The mood of Israel’s security leaders is described in the US intelligence reports as grim. Focused for 26 months on Palestinian terror and its Iraqi military intelligence controllers, Israel and its security services are faced with making an abrupt switch to comprehensive action against another enemy, al Qaeda. To meet bin Laden’s network head-on, Israel would have to withdraw its special units from western Iraq, Lebanon, Syria and the Palestinian areas – which is impossible – and deploy them against the new adversaries in their Arabian Peninsular, Gulf and Horn of Africa bases. The reach of the Israeli air force and navy is long, but Israel does not possess sufficient combat-ready reserve resources to replace the forces assigned to fighting al Qaeda. Until now, the Sharon government has refrained from a general call-up of reserves so as not to deepen the country’s economic crisis.

The intelligence reports advised the US government to insist on Israel holding off its reprisals against al-Qaeda targets until it is able to set up a special military and intelligence task force tailor-made for the mission.

According to DEBKA-Net-Weekly‘s military and intelligence sources, Wolfowitz landed unobtrusively at an Israeli air force base on the morning of December 2. He found Israel’s defense and security chiefs ready for immediate action against al Qaeda on the grounds that it would be even more dangerous to sit around and wait for the fundamentalist terrorists to let loose with chemical or biological weapons. The Pentagon official met Israeli defense minister Shaul Mofaz, chief of staff Lt.-Gen. Moshe Yaalon, Mossad chief Meir Dagan and national security adviser Ephraim Halevy. They warned that a 9/11 type mega-attack in the heart of any of Israel’s main cities would paralyze its armed forces and poison its energy and water supplies. Israel’s very survival could be in jeopardy should al Qaeda join up with Iraq to stage a missile or air attack with chemical or biological warheads.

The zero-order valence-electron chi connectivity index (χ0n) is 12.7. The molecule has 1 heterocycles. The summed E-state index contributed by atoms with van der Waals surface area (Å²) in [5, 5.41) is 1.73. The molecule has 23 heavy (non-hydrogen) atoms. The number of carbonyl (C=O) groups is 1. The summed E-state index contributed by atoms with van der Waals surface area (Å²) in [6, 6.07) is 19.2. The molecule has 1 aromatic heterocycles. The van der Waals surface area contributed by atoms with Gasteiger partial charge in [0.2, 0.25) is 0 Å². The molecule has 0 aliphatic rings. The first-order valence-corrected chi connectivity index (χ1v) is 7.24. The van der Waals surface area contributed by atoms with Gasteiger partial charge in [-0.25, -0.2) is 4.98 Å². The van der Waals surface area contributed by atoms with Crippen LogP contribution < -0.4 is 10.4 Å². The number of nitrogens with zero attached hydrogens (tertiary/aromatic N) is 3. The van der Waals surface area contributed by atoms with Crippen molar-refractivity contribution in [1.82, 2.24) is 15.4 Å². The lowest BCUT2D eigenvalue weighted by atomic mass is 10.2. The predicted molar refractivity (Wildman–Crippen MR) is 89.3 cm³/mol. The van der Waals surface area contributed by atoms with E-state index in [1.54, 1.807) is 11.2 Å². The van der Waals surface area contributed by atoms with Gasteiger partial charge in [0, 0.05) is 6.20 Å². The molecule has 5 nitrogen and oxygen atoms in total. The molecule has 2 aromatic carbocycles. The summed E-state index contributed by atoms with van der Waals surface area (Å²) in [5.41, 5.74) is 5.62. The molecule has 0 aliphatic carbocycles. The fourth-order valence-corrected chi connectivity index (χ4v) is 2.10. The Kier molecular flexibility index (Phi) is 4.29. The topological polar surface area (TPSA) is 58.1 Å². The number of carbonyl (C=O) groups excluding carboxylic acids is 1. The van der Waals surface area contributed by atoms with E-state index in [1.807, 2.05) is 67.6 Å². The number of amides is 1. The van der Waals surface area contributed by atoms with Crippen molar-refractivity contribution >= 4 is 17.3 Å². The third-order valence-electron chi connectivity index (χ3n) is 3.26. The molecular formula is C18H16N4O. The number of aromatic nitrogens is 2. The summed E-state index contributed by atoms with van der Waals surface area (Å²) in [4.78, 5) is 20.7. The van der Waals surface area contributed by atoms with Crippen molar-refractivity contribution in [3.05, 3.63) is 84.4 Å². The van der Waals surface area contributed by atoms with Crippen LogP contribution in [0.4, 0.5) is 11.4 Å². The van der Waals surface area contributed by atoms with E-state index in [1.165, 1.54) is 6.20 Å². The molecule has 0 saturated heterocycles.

They told Wolfowitz, according to DEBKA-Net-Weekly‘s military sources, that the gloves were now off. The Jewish state was ready to dust off the tactical nuclear arms, and the laser and infra-red weapons hidden for decades in secret depots, and use them against al Qaeda targets anywhere in the Middle East and Gulf. One Israeli general told the American visitor: “We can’t afford to play their (al-Qaeda) game with conventional bombs as you did in Afghanistan. This time, we’ll be making the rules – not al-Qaeda.”

Wolfowitz found Israeli prime minister Ariel Sharon in a dark mood.

According to DEBKA-Net-Weekly‘s military and political sources in Jerusalem, Sharon realizes without admitting as much, that his entire security conception collapsed at Mombasa.

As one informed security source put it:

“Sharon sat at the center of his personal military staff and saw himself directing the war against the Palestinians and Iraq. He surrounded himself with men chosen for their loyalty and gave them key jobs in the security and intelligence hierarchy.”

The source noted that Mossad director ex-general Dagan is a personal friend, while the prime minister’s military secretary, Major-General Moshe Kaplinsky, was assigned to the army’s central command, a strategic position from which to keep the Palestinians and their leader, Yasser Arafat, under the gun and, when the time comes, to hold down a front against Iraq.

Sharon omitted to take one factor into consideration: his minions would be required to take on al Qaeda as well.

“Since the Israeli man in the street still does not appreciate what is going on, Sharon can stay mum and pretend nothing out of the ordinary has occurred. However,” the source warned, “few secrets last long in Israel. When the public gets wise, Sharon is in for a rough time unless he is somehow able to restore a semblance of normalcy.”

For the time being, at least, Wolfowitz persuaded Sharon to refrain from irreversible action until he returns to Washington at the weekend and the US leadership discusses the situation, DEBKA-Net-Weekly‘s sources in the US capital and Jerusalem report.